So if you are already cheating a little, your competitors can make you look that much worse by signing lots of guestbooks.
There is no way that signing 4-5 guestbooks would ever enter the equation. That is a total non-issue. OTOH there are lots of glitches that happen where sites get missed. Then people grab on to the first thing that they see that might be a problem and hold on like a pit bull.
| 7:29 pm on Jan 5, 2003 (gmt 0)|
I agree BigDave and also - for the millionth time on here - want to echo that grey toolbar is usually just a page (or site) not indexed and not a sign of a penalty.
I had a stupid little example of this last month when I inadventerntly left a "nofollow" meta on a page that went up just before the crawl. I looked at the page's grey bar, puzzled over it and finally noticed the errant code days later.
| 7:45 pm on Jan 5, 2003 (gmt 0)|
| 7:57 pm on Jan 5, 2003 (gmt 0)|
Well, maybe a slight wince
1 minor page out of a site pushing 1,000...I'm not THAT dumb I would leave it on a major page.
| 8:09 pm on Jan 5, 2003 (gmt 0)|
Just to echo what other people have said, I don't think mfishy's site has a penalty. You probably want to double-check everything with your ISP and make sure that your site is in order.
| 8:11 pm on Jan 5, 2003 (gmt 0)|
... i love that forum! ;)
| 8:40 pm on Jan 5, 2003 (gmt 0)|
Just to follow-up a little more: the vast majority of emails about sites being dropped or even banned usually turn out to be webmaster error. I'm not saying that Google can't make mistakes--anyone can. For example, last March we crawled the web so quickly that we didn't get to retry fetching pages as much as usual, and so some really slow sites, or sites that were down briefly, weren't in our index that time. But we do try to get every site we can. Our bots often go back and re-try urls to see if a site has come back up or doesn't time out. Our fresh crawl can also pick up some sites that were down during our crawl. As far as penalties go, we really don't like to do them. Manual penalties are quite rare and we try to investigate very carefully before they are put into effect. I think most people here know that Google prefers to fix problems algorithmically, even if that takes a little longer.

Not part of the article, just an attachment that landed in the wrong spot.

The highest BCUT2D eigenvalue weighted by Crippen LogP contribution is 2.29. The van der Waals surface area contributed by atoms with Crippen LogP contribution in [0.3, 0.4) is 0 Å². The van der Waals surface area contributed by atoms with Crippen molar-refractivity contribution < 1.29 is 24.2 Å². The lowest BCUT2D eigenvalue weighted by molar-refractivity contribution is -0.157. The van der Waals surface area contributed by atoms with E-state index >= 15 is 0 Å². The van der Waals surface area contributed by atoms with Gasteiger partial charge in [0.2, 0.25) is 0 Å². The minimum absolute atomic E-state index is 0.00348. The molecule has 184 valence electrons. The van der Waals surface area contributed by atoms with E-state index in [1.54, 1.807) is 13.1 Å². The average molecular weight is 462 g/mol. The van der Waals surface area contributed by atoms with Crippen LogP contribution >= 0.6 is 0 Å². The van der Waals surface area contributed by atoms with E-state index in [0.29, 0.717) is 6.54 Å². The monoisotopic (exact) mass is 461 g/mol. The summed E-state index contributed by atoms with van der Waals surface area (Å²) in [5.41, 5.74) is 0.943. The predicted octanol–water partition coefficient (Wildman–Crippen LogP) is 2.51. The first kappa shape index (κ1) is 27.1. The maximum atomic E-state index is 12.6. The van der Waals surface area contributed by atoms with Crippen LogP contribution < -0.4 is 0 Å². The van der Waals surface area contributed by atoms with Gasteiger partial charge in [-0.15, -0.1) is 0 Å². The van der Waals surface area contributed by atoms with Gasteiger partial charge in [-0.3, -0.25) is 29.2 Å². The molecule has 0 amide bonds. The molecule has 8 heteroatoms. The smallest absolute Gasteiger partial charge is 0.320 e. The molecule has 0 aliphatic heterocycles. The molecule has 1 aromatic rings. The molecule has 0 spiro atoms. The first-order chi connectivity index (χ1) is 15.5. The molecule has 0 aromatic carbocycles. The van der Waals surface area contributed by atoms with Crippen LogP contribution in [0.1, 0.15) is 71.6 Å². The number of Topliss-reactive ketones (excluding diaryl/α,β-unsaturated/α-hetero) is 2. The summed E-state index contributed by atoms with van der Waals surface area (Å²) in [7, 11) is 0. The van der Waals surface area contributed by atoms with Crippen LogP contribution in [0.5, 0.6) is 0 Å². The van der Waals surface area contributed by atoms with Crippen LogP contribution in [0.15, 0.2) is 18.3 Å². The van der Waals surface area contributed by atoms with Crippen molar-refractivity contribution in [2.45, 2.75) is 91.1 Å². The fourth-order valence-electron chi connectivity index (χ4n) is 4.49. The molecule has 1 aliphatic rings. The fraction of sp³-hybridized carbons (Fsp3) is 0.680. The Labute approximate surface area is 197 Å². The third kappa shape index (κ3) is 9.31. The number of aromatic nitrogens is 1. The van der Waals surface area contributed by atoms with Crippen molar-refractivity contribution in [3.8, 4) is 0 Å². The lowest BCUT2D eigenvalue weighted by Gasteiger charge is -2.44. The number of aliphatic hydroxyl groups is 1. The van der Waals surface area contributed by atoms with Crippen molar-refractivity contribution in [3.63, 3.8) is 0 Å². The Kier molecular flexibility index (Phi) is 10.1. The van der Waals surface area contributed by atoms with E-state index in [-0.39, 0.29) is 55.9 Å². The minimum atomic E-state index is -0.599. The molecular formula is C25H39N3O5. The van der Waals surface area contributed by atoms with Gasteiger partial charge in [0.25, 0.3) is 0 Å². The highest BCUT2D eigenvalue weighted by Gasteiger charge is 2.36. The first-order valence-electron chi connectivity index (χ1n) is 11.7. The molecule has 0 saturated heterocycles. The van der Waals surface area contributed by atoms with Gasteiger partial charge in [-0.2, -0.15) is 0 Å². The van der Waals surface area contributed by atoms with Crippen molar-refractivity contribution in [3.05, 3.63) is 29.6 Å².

The takeaway message I would ask webmasters to remember is that not showing up in Google!= "I'm banned." We've got a FAQ on our site that site owners can review if they don't show up in Google.
The terms of service on this forum don't allow specific sites to be mentioned. If a person lists their site in a profile, then other people (including me) can help that webmaster out if they can and have the time. I hope that helps some people feel better, or gives them some info about what to do if they don't see their site..